Oklahoma vs. Texas … or, if you prefer, Texas vs. Oklahoma … this Game of Rivals has as many plot threads as Game of Thrones (minus the fire-breathing dragons, of course).
- Texas coach Charlie Strong’s fourth year in Austin might hang in the balance of the outcome. For what it’s worth, he has a fan on the opposite sideline. “I think Charlie is an excellent coach,” Oklahoma coach Bob Stoops said. “I’ve known him for a long time, and he’s got a great track record.”
- Oklahoma has lost two of three to the Longhorns and has a poor track record recently when it enters the game ranked and the Longhorns aren’t. The Sooners’ hopes of a return to the College Football Playoff are gone but OU can still win its 10th Big 12 title.
- Shane Buechele, the Longhorns’ freshman quarterback, bears the burden of winning a rivalry game against a school where his four siblings all went to school.
- Baker Mayfield, the Sooners’ electric and emotional quarterback, is from Austin and never got a whiff of recruiting interest from UT. “All the guys that don’t grow up around it don’t necessarily know what this rivalry is all about but I grew up down there in the heart of UT land,” he said. “I know what it’s all about but it’s pretty special to me and that’s why it’s exciting. Big week.”
- The Red River Rivalry in the Cotton Bowl Saturday (11 a.m. CST, FS1) is an undercard in the Lone Star state. Former Big 12 member Texas A&M is at home against Tennessee in a top 10 SEC showdown.
- The reason this game has limited national interest is that both teams enter with 2-2 records. That’s the worst combined record since 1996, the first time the teams met as Big 12 foes (Oklahoma was 0-4, Texas was 3-3).
- And from the Big Picture, What Does The Future Hold Perspective – both schools have the power and influence as the Big 12 ponders an expansion issue that has had more twists and turns than … yep … an episode of GoT.
The actual game itself is intriguing. Strong made what some consider a desperation, last-gasp move and installed himself as defensive coordinator, replacing Vance Bedford who is now working exclusively with the secondary. Texas has set the ignominious school record of giving up 45 or more points in three of its first four games.
“There’s eight games left, guys. We can still make a lot of noise,” Strong said he told his players this week. “I say to them all the time that we are just as talented as anybody in this conference. Now let’s go play. We can go score on offense. We’ve just got to get a few stops and get some turnovers on defense, and we’re going to be fine.”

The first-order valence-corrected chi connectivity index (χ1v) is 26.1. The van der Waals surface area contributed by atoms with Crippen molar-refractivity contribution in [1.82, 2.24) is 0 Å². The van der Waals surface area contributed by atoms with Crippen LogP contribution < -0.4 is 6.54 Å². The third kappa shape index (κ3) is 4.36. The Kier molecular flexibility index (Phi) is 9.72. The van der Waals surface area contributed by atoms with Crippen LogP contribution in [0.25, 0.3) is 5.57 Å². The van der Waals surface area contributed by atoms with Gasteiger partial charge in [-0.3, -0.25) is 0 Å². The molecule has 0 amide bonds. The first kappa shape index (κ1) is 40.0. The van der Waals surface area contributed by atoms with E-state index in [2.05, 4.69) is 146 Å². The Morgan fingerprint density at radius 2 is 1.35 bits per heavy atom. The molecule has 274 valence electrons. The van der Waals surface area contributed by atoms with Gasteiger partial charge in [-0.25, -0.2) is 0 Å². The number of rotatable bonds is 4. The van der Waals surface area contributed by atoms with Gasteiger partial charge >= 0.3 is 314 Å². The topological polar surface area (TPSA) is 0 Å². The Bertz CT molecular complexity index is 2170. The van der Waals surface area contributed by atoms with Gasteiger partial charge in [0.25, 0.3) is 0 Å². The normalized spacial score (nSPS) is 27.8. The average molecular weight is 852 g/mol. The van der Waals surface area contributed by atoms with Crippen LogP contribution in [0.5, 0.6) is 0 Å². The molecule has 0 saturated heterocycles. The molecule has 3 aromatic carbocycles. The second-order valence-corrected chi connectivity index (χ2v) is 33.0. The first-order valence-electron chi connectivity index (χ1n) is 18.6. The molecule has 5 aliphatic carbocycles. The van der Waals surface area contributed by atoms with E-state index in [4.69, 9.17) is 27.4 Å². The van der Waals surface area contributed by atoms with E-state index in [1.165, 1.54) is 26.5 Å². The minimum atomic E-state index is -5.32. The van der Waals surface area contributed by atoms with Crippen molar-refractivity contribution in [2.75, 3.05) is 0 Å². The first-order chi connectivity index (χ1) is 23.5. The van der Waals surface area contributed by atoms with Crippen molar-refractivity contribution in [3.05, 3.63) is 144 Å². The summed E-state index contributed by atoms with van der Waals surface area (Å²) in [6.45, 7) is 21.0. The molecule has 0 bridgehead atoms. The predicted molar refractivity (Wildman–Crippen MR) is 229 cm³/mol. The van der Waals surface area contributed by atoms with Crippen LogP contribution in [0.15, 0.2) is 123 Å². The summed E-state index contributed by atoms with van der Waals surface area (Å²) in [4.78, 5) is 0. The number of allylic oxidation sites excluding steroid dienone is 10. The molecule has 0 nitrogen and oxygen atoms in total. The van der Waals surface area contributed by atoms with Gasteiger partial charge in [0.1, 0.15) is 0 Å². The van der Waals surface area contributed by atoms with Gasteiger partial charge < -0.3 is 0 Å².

While Texas is allowing 38.3 points per game and ranks 116th in FBS stats in that category, the Sooners aren’t much better. OU is allowing 35.3 per game and is ranked 103rd. In total defense, the Longhorns are 87th allowing 428.5 yards per game. The Sooners are their one-floor-down neighbor, checking in at No. 88 allowing 429.3 yards per game.
“I don’t think it’s desperate times for desperate measures,” Strong said of taking over the defense. “I’ve (coordinated the defense) before and I can see where I can help us. Play calling is a rhythm. You’ve got to get on rhythm and you try to keep people off balance. Sometimes when (the players) hear a different voice…you’re trying to give them a shot of energy.”
Of particular concern to Sooners fans is the fact that at least three key defenders will miss the game – defensive end Charles Walker along with linebackers Will Johnson and Tay Evans. OU also might be without defensive lineman Matt Romar.
With Buechele and Mayfield each running up-tempo offenses that feature plenty of play makers, all the ingredients exist for a scoring spree. Since 1996 when the rivalry became a conference game, the biggest point total is 84 (Oklahoma 63, Texas 21 in 2012).
Last season, Texas came into the Cotton Bowl with a 1-4 record but then stunned the 10th-ranked Sooners, 24-17. However, what appeared to be a program-building victory melted into a 5-7 final record. Since beating Oklahoma, the Longhorns are 5-5 and all of the losses have come to unranked teams.
Because of the Longhorns’ defensive woes and Strong’s staff shuffling during his tenure, most believe he needs an 8-4 regular-season finish to see his fourth season at Texas.
The iconic picture from last season’s Red River Showdown was Strong smiling and pointing while the game’s Golden Hat trophy was perched on his head. The imagined caption for UT fans was “new sheriff in town.”
“Right now, we’re at a point where you can go up or down,” Texas sophomore linebacker Breckyn Hager said. “I’m saying, I’m telling everyone, ‘It’s time for us to go up.’ We’re going to approach it like any other game, but with a lot more passion and enthusiasm. We know what’s at stake here. We want that golden hat more than they do.”